‘I think there was a notion that Harvard students are above custodial work, which is not true,’ one student said
Harvard University is ending a work program that paid students to clean toilets at a rate of $16.50 per hour after facing criticism from some members of academia.
But many students liked the opportunity to get paid to do work on campus and felt a sense of pride in their work.
The “Dorm Crew” has been in existence in some form at the Ivy League university since 1951. An excellent piece in The Harvard Crimson highlighted the views of the program of those actually in it versus those who observe it.
“Everyone in the room is down to stick their hand into a toilet for money. And that, I thought, was a nice filter for people that I would get along with,” Paul Stanier, an alumnus, told the campus newspaper.
Fellow alumnus Jose Garcia found the leadership experience he gained leading a crew helpful while applying to business school. “Leadership roles have real consequences, and it’s not to say that Dorm Crew didn’t have real consequences, but it was a safe place to learn what leadership is,” Garcia told the paper.
The dorm crew also operates an alumni network of advisors and mentors.
“I met there some of the most down-to-earth, genuine people I’ve known in my time at Harvard,” another student told the paper.
Alumnus Benjamin Frimodig told the paper that he appreciated his time in the program and criticized those who wanted it to end.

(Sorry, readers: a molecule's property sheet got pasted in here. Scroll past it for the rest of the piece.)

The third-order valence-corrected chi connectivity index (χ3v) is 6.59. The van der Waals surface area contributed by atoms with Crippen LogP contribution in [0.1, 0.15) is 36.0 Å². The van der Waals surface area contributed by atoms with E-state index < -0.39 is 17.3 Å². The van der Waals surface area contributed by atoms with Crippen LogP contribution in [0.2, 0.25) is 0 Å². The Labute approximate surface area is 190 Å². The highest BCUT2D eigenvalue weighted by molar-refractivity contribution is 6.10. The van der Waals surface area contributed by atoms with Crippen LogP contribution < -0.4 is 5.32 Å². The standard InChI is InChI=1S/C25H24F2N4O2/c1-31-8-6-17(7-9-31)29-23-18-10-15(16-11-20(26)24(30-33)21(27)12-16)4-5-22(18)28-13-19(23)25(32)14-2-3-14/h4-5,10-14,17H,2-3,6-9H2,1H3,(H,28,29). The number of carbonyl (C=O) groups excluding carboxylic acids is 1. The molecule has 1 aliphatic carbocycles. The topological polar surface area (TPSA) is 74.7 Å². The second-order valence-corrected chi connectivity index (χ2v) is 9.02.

“I never appreciated as a Dorm Crew employee being informed of my own oppression by people who had never done Dorm Crew and people who had never engaged in manual labor,” Frimodig said. “I think there was a notion that Harvard students are above custodial work, which is not true.”
But people who believed Harvard students were above this type of work won the argument.
A student who had never participated in the program called the experience “uncomfortable,” referring to having to watch someone come into the dorm room to clean.
Academics also pushed back against the program.
“It’s one thing to do a job right and to feel like it’s normal,” Goldrick-Rab said, speaking for the students. “It’s a whole other thing to get up there and, like, really fiercely defend it.”
As a result of Goldrick-Rab’s criticism, and feedback from other professors like Harvard’s Anthony Jack, the program will be redone and jobs will be cut, meaning fewer students will get paid to work.
For example, the Educational Support Services office at Harvard said it will hire Dorm Crew members – but it can only provide 45 jobs at 10 hours per week, versus the 150 members last employed in spring 2020 at 20 hours per week.
Elites don’t like people making money, former Speaker of the House said
The decision to end the program fits in with a disdain for blue-collar work among many in the elite.
For example, I remember very well a 2012 GOP presidential primary debate moment where Newt Gingrich defended his idea to have low-income students work in the schools as janitors or in the library.
I remember that video because I would watch it and commentary from Bill Whittle on it before going to work many days at my job as a cashier and janitor over the summer before I graduated college.
I have no idea what Goldrick-Rab’s background is, but the idea raised by Gingrich did not shock me, likely because at my own high school it was common to hire students to clean the building throughout the year.
“They’d be getting money, which is a good thing if you’re poor,” Gingrich said in response to the debate question. “Only the elites despise people making money.”
IMAGE: Harvard Dorm Crew/Instagram